Maybe it’s just us, but we can’t understand how people keep complaining about debt, and at the same time insist on going with Keynesian economics that has never worked as promised but which requires massive debt that not only won’t, but in the Keynesian framework should not be repaid! At the same time, simply by going with the Economic Democracy Act, many of the problems people are currently complaining about would become moot:
• Help Joe Walk Again for Economic Justice. Just a reminder, if you haven’t already done so, to visit the GoFundMe campaign and consider making a contribution and spreading word out among your social media networks. It’s off to a good start, but it’s still just a start.
• Raising Prices to Lower Prices. The Federal Reserve is considering raising the interest rate, erroneously considered within the flawed Currency Principle schools of economics to be the “price” of money. Actually, interest is a share of profits due a lender of existing savings assuming the money is lent for a productive purpose, but that’s another issue. What we’re concerned with here is the bizarre logic of raising a price to bring prices down. No, if money is a commodity and interest is its price, then all you’ve done is add to the costs of production and raised prices to consumers. If the Federal Reserve really wants to “control” (actually eliminate) inflation, it should assist in creating no-interest (but not “no-cost”) money for new capital investment and production, and let the market set the interest rate for existing money. The monetary and fiscal reforms of the proposed Economic Democracy Act are designed to do just that, and in a way that makes new owners of the new capital to generate mass purchasing power to sustain the economy without government issuing money backed by its own debt.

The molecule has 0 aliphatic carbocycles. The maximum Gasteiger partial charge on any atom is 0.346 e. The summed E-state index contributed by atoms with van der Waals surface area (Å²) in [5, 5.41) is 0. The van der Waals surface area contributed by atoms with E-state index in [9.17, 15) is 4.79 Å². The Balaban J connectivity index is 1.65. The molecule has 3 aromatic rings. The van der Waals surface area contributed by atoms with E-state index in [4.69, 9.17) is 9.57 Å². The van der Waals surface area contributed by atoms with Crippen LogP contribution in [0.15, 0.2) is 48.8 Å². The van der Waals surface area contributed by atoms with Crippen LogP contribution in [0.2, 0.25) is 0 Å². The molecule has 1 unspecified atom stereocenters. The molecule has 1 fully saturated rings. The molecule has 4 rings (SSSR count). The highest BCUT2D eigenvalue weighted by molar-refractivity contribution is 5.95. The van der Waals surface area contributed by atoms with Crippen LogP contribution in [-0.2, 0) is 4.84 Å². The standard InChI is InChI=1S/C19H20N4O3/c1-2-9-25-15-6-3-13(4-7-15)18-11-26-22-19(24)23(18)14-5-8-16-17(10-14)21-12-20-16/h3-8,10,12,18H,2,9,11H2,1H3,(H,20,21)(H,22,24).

|John Maynard Keynes|